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Why Building Brand Breadth Important for Crisis Management

Why Building Brand Breadth Important for Crisis Management

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Published by iGo2 Group
There are two keys to how Brand Breadth helps in a crisis, the first is in pre-engagement - with customers and beyond in social media. The second is in triaging or segmenting the pre-engaged customer base and and the social media presence and working with those segments pro-actively in different ways, with different strategies, to achieve a common goal of restoration of brand trust.
There are two keys to how Brand Breadth helps in a crisis, the first is in pre-engagement - with customers and beyond in social media. The second is in triaging or segmenting the pre-engaged customer base and and the social media presence and working with those segments pro-actively in different ways, with different strategies, to achieve a common goal of restoration of brand trust.

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Published by: iGo2 Group on Apr 17, 2012
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4/17/12Why building Brand Breadth important for Crisis Management | iGo2 Group1/5igo2group.com/blog/why-brand-breadth-crisis-management/
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Why building Brand Breadth is important for CrisisManagement
Tuesday,April 17, 2012//BLOG In previous posts we introduced and explained thehow social strategy enables Brand Resilienceand how Resilience incorporatedseveral brand elements including Brand Depth and “Brand Breadth” and in particular how Brand Breadth can be used to enhanceBrand Resilience. The theme of these posts is Brand Resilience, and how that aids during a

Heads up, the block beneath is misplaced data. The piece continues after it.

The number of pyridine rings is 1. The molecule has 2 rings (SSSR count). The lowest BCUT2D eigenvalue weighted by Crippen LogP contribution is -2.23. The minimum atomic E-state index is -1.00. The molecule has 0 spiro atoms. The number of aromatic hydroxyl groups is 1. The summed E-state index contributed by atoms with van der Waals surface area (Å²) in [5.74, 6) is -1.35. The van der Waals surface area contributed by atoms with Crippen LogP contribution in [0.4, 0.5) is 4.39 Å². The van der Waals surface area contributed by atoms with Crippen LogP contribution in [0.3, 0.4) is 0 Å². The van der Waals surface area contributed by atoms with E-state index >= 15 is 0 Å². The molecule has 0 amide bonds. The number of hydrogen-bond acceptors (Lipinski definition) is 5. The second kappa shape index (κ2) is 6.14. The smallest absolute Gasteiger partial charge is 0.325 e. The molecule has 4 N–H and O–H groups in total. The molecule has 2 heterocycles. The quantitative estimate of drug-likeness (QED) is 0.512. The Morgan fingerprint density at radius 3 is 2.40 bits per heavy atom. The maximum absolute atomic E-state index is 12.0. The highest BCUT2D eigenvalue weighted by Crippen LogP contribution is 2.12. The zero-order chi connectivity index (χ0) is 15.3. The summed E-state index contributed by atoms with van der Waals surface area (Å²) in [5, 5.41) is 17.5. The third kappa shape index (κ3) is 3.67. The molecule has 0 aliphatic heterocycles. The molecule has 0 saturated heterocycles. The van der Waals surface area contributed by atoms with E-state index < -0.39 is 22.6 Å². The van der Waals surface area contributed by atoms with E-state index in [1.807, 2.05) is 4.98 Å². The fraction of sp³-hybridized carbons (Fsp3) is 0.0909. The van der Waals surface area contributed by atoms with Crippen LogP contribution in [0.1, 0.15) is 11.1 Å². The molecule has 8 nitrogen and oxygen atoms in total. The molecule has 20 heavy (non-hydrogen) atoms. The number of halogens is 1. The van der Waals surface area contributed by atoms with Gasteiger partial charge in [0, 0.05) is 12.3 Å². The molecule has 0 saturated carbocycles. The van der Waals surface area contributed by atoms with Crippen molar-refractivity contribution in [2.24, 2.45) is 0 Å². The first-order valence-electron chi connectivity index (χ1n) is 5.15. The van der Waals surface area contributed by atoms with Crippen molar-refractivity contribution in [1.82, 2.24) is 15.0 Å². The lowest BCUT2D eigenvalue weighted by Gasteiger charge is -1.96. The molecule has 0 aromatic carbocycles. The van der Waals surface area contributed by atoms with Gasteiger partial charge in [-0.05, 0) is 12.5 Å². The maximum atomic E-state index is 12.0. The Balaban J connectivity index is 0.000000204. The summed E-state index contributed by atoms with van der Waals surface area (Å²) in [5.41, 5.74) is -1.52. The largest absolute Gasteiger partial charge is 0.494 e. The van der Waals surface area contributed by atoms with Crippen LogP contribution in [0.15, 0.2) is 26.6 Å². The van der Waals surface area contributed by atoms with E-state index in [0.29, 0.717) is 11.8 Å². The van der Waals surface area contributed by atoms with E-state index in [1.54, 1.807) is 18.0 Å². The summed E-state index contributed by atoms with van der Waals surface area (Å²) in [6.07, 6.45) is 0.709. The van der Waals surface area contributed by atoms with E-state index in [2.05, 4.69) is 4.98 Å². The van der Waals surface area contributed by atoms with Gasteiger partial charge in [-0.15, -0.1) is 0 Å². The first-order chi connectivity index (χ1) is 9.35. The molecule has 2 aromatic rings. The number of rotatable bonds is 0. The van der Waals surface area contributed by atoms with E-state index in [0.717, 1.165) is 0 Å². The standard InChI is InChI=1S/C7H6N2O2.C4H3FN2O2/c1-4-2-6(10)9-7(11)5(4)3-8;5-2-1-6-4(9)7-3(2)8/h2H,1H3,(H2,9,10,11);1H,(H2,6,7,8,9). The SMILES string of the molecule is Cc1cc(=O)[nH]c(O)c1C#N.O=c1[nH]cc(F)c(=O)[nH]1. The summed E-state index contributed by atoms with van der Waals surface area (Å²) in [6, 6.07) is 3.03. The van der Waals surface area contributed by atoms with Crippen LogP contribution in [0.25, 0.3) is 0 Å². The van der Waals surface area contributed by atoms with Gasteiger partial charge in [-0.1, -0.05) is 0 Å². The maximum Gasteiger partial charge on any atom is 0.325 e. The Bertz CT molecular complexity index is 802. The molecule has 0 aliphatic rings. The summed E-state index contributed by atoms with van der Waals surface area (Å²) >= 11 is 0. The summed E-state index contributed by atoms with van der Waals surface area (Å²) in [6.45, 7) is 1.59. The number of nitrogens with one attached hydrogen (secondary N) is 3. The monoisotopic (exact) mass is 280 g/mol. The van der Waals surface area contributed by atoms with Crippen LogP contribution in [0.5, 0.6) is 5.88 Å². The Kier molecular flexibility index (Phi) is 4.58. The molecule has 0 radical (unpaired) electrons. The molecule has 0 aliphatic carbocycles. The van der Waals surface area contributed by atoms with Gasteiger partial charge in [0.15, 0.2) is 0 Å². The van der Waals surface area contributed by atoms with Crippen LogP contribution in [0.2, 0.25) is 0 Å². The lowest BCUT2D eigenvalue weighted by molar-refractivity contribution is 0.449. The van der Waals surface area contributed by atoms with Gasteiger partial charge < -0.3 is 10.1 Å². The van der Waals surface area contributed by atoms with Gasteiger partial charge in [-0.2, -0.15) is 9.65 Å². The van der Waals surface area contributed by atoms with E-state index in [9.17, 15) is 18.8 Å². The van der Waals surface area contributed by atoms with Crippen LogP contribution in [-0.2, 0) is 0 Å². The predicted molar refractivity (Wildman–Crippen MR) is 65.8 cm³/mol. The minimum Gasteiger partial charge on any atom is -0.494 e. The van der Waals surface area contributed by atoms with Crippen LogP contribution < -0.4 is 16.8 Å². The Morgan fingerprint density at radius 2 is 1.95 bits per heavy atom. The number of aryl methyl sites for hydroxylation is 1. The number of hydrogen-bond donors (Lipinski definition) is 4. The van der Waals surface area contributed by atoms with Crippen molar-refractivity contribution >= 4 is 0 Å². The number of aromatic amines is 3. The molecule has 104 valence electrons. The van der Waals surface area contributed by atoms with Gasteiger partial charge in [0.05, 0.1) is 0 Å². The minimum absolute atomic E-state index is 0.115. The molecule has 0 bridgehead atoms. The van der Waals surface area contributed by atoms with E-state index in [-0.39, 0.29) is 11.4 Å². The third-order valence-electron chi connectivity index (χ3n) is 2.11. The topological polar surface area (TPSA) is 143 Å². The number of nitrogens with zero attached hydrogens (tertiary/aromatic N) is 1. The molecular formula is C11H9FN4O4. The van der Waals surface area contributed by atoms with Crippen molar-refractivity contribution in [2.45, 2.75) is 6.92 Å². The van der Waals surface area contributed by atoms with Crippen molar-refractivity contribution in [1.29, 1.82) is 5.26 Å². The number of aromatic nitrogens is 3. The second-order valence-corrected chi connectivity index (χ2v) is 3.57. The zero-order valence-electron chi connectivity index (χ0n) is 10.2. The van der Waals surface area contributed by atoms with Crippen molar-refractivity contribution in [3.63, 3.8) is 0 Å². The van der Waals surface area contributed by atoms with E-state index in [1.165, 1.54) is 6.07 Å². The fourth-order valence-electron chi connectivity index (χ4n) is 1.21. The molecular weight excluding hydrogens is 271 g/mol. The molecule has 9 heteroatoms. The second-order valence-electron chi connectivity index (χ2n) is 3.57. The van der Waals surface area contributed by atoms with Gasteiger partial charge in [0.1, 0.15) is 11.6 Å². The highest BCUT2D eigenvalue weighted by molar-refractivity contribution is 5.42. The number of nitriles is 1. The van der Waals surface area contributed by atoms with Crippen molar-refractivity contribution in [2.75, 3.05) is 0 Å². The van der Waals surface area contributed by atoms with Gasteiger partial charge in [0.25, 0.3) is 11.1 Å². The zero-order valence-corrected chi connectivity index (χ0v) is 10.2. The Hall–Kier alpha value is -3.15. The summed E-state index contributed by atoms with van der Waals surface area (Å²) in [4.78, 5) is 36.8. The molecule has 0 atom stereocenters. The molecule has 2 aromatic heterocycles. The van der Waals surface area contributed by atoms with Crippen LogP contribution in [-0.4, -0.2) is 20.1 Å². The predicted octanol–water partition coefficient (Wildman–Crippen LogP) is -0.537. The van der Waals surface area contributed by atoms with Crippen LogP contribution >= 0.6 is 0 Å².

brand crisis
– the subject of this third post in the series (the final one is the “How To”). There are two keys to how Brand Breadth helps in a crisis, the first is in
pre-engagement -
with customers and beyond in social media. The second is in triaging or 
segmenting
the pre-engaged customer  base and and the social media presence and working with those segments pro-actively in different ways, with different strategies,to achieve a common goal of restoration of brand trust.But before we get to those two key activities, it’s important to understand how
social assets
and
crisis management
arelinked, and how the risks and exposures in social can be
developed as positive assets
to be used in the times of a brand crisis.Firstly let’s be clear about what we mean by a brand crisis. We don’t mean a flood or a earthquake but rather the type of eventswhich led to Qantas being awarded 3 places in theTop Ten Biggest PR Disasters of the Year (in Australia) – #1 for thegrounding of its world-wide fleet at zero notice, #2 for the Qantas Luxury “bashtag” debacle, and #5 for the “golliwog” socialmedia promo. There are a multitude of others and in factSimplyZestyseems to run a weekly roundup, and the infamousDomino’s YouTube eventepitomises the potential brand damage. These are events which are initiated in social media by acompany, its employees, or the public.We’ll just review what Brand Resilience is, and for the fuller definition take a quick look back atBrand Resilience 2 – socialstrategy and brand breadth.